The clinical course and severity of GBS vary due to the condition's different pathophysiological processes. In general, the disease progresses through several phases.2 About two-thirds of patients report respiratory or gastrointestinal symptoms within a period of 4 weeks prior to the onset of GBS symptoms. This is followed by progressive worsening of symptoms (progressive phase) that peaks at 2-4 weeks. Subsequently, the symptoms plateau from 2 days to 6 months (with median of 7 days), before entering the recovery phase, where 80% of patients are able to walk independently within 6 months.8 In the case described, the patient presented to us 5 weeks after the onset of symptoms, which was during the plateau phase, following 2 weeks of tetraparesthesia and 2 weeks of progressive paraparesis.

In 2011, the Brighton Collaboration GBS Working Group refined the original diagnostic criteria for GBS from the National Institute of Neurological Disorders and Stroke by providing the diagnostic level of different symptoms and ancillary examinations.9-11 It is crucial to diagnose GBS timely due to its rapid progression and high mortality (3-10%), particularly once patients develop autonomic dysregulation, resulting in respiratory failure, arrhythmia, and blood pressure instability.7 In our patient's case, the cough was an important hint for GBS, but was missed during the first hospital visit, despite it being the most common presenting complaint in primary care.12 Other common complaints from GBS include back pain, abdominal symptoms, pharyngitis, dermatitis, fever, headache, and fatigue. Even though the presenting complaint may initially seem irrelevant to the chief complaint, physicians should always conduct a review of the systems and screen for related symptoms.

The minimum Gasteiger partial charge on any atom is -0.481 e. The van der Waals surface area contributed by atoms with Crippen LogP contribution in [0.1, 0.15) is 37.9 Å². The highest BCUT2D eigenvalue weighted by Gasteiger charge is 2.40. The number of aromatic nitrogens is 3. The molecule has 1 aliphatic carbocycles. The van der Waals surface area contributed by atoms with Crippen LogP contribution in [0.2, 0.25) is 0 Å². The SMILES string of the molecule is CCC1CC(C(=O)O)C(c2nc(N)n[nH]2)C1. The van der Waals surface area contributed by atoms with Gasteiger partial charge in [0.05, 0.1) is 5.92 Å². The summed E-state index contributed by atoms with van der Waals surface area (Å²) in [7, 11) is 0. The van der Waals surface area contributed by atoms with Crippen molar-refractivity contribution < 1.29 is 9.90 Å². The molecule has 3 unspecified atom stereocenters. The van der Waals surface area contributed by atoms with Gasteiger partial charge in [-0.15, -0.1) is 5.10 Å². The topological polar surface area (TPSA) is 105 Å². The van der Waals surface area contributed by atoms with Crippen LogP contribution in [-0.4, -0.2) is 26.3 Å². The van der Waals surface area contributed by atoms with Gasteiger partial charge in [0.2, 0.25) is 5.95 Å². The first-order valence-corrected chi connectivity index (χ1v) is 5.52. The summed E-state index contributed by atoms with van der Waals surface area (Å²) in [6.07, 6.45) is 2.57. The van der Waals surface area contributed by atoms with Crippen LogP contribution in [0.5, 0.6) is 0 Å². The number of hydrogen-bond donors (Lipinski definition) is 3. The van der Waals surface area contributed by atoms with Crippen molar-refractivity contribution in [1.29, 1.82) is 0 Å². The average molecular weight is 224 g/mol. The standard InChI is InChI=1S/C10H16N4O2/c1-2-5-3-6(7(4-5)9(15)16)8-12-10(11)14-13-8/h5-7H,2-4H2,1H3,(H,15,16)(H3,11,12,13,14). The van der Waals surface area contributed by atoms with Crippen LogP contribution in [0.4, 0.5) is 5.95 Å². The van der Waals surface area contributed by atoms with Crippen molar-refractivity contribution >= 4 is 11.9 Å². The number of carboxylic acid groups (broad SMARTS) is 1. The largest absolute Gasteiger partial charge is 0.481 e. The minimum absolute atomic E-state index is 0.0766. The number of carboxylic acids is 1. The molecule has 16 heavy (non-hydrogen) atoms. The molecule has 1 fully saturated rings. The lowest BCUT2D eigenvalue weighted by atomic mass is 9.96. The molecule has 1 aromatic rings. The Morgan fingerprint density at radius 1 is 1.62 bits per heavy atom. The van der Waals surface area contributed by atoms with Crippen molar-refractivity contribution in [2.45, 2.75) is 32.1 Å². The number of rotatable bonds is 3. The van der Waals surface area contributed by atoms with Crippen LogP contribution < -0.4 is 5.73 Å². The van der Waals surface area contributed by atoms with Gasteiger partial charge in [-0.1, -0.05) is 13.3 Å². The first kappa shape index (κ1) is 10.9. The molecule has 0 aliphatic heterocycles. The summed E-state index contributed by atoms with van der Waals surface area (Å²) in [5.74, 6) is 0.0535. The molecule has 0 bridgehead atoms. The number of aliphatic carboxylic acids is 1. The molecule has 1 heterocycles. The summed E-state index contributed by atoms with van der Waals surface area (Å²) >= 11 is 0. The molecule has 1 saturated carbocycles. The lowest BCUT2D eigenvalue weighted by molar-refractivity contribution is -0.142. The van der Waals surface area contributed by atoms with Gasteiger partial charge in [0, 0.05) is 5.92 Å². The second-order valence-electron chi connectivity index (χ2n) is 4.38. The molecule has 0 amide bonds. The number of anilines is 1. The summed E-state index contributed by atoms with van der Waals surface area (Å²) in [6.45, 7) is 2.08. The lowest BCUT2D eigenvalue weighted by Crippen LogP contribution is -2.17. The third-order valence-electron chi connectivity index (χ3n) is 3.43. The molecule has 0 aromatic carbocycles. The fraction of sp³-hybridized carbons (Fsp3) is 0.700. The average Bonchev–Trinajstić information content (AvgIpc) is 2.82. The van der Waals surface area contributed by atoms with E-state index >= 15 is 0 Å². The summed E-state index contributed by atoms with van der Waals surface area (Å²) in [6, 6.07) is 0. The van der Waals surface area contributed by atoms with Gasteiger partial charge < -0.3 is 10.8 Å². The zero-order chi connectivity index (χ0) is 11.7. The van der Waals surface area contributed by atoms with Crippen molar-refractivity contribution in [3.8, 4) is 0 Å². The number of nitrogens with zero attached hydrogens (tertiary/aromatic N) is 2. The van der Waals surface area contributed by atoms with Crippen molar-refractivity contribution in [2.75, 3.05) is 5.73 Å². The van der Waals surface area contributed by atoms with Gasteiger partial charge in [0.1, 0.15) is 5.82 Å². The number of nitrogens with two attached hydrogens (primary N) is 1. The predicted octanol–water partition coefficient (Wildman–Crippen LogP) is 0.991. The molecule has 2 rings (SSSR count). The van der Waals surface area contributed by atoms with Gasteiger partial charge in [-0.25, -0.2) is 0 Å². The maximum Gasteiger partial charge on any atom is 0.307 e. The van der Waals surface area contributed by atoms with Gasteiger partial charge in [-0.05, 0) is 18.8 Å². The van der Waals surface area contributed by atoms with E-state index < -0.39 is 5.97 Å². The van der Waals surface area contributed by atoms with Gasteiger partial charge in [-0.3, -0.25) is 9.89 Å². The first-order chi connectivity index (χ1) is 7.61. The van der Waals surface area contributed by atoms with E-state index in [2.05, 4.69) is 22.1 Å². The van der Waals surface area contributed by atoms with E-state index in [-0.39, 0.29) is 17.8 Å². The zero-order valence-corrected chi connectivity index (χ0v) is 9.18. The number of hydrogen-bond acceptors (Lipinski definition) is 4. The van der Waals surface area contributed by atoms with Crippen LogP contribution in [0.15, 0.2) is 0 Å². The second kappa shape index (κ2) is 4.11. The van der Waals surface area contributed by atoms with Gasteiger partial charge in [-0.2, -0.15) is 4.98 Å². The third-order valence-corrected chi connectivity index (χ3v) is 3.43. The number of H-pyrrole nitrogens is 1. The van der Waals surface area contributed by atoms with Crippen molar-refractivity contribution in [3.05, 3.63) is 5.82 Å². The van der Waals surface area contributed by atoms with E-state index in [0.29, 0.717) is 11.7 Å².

AIDP was the first type of GBS discovered and is also the most common type. The two terms were used interchangeably until the axonal forms of GBS were discovered, namely acute motor axonal neuropathy and acute motor-sensory axonal neuropathy.4 Since then, more variants were classified under the spectrum of GBS, including paraparesis, pharyngeal–cervical brachial, bilateral facial palsy with paresthesia, pure sensory, Miller Fisher syndrome, and Bickerstaff brainstem.7 Although some variants share similar clinical presentations like flaccid weakness and areflexia, they can be differentiated by respective distinctive pathological characteristics. Diagnosis of GBS and its subtypes can be confirmed by electrodiagnostic studies, cerebrospinal fluid analysis, and serum antiganglioside antibodies analysis.4,7,8 NCS, in this case, revealed classic findings of AIDP: prolonged F-waves, reduced compound muscle action potential with motor conduction blocks, reduced motor conduction velocities, prolonged distal sensory latency, and reduced sensory nerve action potential. Another important finding in sensory NCS which differentiates demyelination from axonal polyneuropathy is the “sural-sparing pattern”, where the sensory action potential of the sural nerve is normal or relatively preserved compared to a total absence of median and ulnar sensory nerve action potentials. This is the most specific sensory abnormality in AIDP.3